Cliff Lynch is giving talk this morning to the extended Harvard Library community on information stewardship. Cliff leads the Coalition for Networked Information, a project of the Association of Research Libraries and Educause, that is “concerned with the intelligent uses of information technology and networked information to enhance scholarship and intellectual life.” Cliff is helping the Harvard Library with the formulation of a set of information stewardship principles. Originally he was working with IT and the Harvard Library on principles, services, and initial projects related to digital information management. Given that his draft set of principles are broader than digital asset management, Cliff has been asked to address the larger community (says Mary Lee Kennedy).
NOTE: Live-blogging. Getting things wrong. Missing points. Omitting key information. Introducing artificial choppiness. Over-emphasizing small matters. Paraphrasing badly. Not running a spellpchecker. Mangling other people’s ideas and words. You are warned, people.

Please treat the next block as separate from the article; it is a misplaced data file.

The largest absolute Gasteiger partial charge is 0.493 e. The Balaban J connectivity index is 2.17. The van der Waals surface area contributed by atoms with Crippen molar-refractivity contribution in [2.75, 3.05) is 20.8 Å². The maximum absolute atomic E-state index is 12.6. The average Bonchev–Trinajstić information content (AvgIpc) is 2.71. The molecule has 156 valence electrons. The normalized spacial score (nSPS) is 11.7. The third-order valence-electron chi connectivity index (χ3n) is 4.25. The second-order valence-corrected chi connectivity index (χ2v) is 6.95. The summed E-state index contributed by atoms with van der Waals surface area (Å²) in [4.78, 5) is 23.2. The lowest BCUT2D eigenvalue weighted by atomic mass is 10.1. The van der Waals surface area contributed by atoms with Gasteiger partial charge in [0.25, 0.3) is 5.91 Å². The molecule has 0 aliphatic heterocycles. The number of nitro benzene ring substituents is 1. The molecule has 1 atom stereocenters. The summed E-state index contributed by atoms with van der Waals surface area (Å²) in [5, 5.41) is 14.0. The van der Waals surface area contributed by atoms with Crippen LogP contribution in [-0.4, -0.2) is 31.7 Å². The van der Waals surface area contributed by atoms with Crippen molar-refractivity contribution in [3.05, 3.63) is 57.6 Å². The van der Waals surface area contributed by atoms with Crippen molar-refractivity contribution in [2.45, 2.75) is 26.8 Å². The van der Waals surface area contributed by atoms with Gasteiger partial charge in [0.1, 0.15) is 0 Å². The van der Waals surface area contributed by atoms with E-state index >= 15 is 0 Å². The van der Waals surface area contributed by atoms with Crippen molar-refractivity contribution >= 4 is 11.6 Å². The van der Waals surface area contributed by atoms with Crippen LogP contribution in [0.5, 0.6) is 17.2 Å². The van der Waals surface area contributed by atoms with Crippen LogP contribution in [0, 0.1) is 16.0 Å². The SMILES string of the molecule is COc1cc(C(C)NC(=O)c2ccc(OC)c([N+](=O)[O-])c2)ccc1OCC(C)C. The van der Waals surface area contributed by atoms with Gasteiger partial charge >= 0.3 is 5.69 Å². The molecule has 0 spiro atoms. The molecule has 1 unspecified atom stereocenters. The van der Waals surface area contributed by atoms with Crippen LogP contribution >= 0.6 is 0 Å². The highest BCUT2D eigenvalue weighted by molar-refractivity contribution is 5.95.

Cliff begins by saying that the principles he’s drafted are for discussion; how they apply to any particular institution is always a policy issue, with resource implications, that needs to be discussed. He says he’ll walk us through these principles, beginning with some concepts that underpin them.
When it comes to information stewardship, “university community” should include grad students whose research materials the university supports and maintains. Undergrads, too, to some extent. The presence of a medical school here also extends and smudges the boundaries.
Cliff then raises the policy question of the relation of the alumni to the university. There are practical reasons to keep the alumni involved, but particularly for grads of the professional schools, access to materials can be crucial.
He says he uses “scholarly record” for human-created things that convey scholarly ideas across time and space: books, journals, audio, web sites, etc. “This is getting more complicated and more diverse as time goes on.” E.g., author’s software can be part of that record. And there is a growing set of data, experimental records, etc., that are becoming part of the scholarly record.